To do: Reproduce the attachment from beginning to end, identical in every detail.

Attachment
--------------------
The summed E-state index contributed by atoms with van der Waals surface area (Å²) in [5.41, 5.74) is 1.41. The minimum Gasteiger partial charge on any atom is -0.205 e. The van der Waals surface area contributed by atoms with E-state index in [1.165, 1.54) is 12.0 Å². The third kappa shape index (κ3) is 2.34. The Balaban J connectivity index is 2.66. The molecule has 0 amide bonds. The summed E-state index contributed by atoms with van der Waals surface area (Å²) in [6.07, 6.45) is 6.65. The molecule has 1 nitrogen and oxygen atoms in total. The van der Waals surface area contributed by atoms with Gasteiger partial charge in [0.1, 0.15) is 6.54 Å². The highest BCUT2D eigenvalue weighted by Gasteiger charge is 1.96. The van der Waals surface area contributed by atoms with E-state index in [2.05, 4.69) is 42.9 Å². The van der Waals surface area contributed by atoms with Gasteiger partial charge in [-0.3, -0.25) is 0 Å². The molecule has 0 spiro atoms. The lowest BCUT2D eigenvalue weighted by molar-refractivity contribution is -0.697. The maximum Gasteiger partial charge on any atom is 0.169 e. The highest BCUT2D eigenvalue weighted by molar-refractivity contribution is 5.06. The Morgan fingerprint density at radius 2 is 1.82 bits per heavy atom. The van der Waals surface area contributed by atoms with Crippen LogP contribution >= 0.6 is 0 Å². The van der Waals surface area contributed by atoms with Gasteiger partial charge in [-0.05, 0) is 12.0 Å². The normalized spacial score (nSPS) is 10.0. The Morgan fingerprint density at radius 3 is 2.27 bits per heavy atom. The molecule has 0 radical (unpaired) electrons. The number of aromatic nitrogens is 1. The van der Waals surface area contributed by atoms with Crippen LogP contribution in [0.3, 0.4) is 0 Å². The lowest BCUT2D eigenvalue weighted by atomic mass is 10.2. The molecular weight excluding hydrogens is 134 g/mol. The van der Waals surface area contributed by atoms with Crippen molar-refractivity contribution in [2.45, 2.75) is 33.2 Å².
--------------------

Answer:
The summed E-state index contributed by atoms with van der Waals surface area (Å²) in [5.41, 5.74) is 1.41. The minimum Gasteiger partial charge on any atom is -0.205 e. The van der Waals surface area contributed by atoms with E-state index in [1.165, 1.54) is 12.0 Å². The third kappa shape index (κ3) is 2.34. The Balaban J connectivity index is 2.66. The molecule has 0 amide bonds. The summed E-state index contributed by atoms with van der Waals surface area (Å²) in [6.07, 6.45) is 6.65. The molecule has 1 nitrogen and oxygen atoms in total. The van der Waals surface area contributed by atoms with Gasteiger partial charge in [0.1, 0.15) is 6.54 Å². The highest BCUT2D eigenvalue weighted by Gasteiger charge is 1.96. The van der Waals surface area contributed by atoms with E-state index in [2.05, 4.69) is 42.9 Å². The van der Waals surface area contributed by atoms with Gasteiger partial charge in [-0.3, -0.25) is 0 Å². The molecule has 0 spiro atoms. The lowest BCUT2D eigenvalue weighted by molar-refractivity contribution is -0.697. The maximum Gasteiger partial charge on any atom is 0.169 e. The highest BCUT2D eigenvalue weighted by molar-refractivity contribution is 5.06. The Morgan fingerprint density at radius 2 is 1.82 bits per heavy atom. The van der Waals surface area contributed by atoms with Crippen LogP contribution >= 0.6 is 0 Å². The van der Waals surface area contributed by atoms with Gasteiger partial charge in [-0.05, 0) is 12.0 Å². The normalized spacial score (nSPS) is 10.0. The Morgan fingerprint density at radius 3 is 2.27 bits per heavy atom. The molecule has 0 radical (unpaired) electrons. The number of aromatic nitrogens is 1. The van der Waals surface area contributed by atoms with Crippen LogP contribution in [0.3, 0.4) is 0 Å². The lowest BCUT2D eigenvalue weighted by atomic mass is 10.2. The molecular weight excluding hydrogens is 134 g/mol. The van der Waals surface area contributed by atoms with Crippen molar-refractivity contribution in [2.45, 2.75) is 33.2 Å².